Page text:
The Bar Pours a Sip for Chinua Achebe
The good Lord's been collecting, y'all. First, the Bar poured a sip on Facebook for Transgriot's loss of her father. And now, Chinua Achebe is gone, children. Though he and other great African writers disagreed over the decades, he is and always will be the unforgettable Chinua Achebe.
Achebe's remarkable journey into the creative turf began in 1958 with the publication of classical novel Things Fall Apart. Set in the fictional community of Umofia, the novel anthropologically explores the Igbo life completely destroyed by the arrival of the White man, whose coming into the peaceful community created serious socio, political and cultural conflicts. The novel, using the character of its hero, Okonkwo presented the continent ofAfrica in its realistic portrait against the background of permittivity and uncultured painted in the narratives of Western writers.Read the rest on AllAfrica.com.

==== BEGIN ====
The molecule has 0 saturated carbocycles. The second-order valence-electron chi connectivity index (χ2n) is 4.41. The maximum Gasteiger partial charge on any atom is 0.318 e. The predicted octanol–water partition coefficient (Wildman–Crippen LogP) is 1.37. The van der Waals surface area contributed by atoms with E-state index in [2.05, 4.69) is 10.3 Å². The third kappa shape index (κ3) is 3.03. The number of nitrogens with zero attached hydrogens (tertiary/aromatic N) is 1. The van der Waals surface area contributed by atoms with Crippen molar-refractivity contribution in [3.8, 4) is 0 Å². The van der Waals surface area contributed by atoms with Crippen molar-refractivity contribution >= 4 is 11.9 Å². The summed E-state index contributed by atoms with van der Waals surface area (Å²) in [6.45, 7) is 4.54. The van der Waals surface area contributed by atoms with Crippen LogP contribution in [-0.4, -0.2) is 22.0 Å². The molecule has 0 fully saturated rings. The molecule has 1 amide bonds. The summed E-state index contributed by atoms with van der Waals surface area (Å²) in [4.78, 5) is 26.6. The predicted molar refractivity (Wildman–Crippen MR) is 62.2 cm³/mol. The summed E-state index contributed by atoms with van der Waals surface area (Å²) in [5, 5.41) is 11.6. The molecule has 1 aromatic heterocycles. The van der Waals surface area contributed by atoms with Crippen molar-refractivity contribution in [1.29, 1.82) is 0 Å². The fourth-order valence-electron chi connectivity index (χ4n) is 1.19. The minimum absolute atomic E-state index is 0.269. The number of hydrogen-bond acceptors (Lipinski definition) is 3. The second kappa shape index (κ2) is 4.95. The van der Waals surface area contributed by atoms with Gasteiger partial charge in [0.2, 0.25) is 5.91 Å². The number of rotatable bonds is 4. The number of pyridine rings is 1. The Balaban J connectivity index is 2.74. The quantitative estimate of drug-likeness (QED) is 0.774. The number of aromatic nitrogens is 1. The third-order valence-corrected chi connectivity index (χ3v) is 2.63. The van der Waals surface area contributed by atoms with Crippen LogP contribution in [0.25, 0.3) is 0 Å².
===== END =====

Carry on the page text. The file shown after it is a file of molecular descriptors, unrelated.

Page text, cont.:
The publication of Things Fall Apart was successfully followed by the publication of Arrow of God. The novel adjudged by many people as one of the best of Achebe's creative offerings like its predecessor, Things Fall Apart, also engages the colonial conflict that was the order of the day and particularly examines power as a destructive force.
After Arrow of God, Achebe in 1964 wrote another interesting novel titled No Longer At Ease. This third novel, which concludes the first three of Achebe's novels tells the story of Obi Okonkwo, a split character, who is destroyed by the conflict created by the old world of his grand father Unoka in Things Fall Apart and the new world in transition of his father, Okonkwo.
Achebe's first three novels were written in a very organic manner. While the first two novels look at the problem of disconnection created by the arrival of the white man, the third novel presents to the world a wounded soul, who carries the psychological scar of conflict in the person of Obi Okonkwo.
|November 16, 1930 - March 21, 2013|